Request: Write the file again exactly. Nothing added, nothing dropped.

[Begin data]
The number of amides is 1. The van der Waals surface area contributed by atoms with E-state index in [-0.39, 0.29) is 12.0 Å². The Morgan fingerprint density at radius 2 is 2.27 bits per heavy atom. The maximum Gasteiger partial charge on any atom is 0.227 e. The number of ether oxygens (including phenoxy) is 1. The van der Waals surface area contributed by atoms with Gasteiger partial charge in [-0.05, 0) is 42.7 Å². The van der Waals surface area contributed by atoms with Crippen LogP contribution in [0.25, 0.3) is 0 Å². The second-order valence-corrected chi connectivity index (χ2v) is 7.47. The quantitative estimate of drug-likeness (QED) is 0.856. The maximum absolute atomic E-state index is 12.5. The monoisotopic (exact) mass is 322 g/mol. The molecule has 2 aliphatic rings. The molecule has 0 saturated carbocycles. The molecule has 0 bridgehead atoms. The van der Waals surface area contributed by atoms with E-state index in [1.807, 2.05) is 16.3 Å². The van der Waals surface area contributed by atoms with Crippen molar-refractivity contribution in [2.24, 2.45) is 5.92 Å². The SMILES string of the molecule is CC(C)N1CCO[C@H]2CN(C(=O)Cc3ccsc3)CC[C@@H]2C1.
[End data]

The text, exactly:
The number of amides is 1. The van der Waals surface area contributed by atoms with E-state index in [-0.39, 0.29) is 12.0 Å². The Morgan fingerprint density at radius 2 is 2.27 bits per heavy atom. The maximum Gasteiger partial charge on any atom is 0.227 e. The number of ether oxygens (including phenoxy) is 1. The van der Waals surface area contributed by atoms with Gasteiger partial charge in [-0.05, 0) is 42.7 Å². The van der Waals surface area contributed by atoms with Crippen LogP contribution in [0.25, 0.3) is 0 Å². The second-order valence-corrected chi connectivity index (χ2v) is 7.47. The quantitative estimate of drug-likeness (QED) is 0.856. The maximum absolute atomic E-state index is 12.5. The monoisotopic (exact) mass is 322 g/mol. The molecule has 2 aliphatic rings. The molecule has 0 saturated carbocycles. The molecule has 0 bridgehead atoms. The van der Waals surface area contributed by atoms with E-state index in [1.807, 2.05) is 16.3 Å². The van der Waals surface area contributed by atoms with Crippen molar-refractivity contribution in [2.24, 2.45) is 5.92 Å². The SMILES string of the molecule is CC(C)N1CCO[C@H]2CN(C(=O)Cc3ccsc3)CC[C@@H]2C1.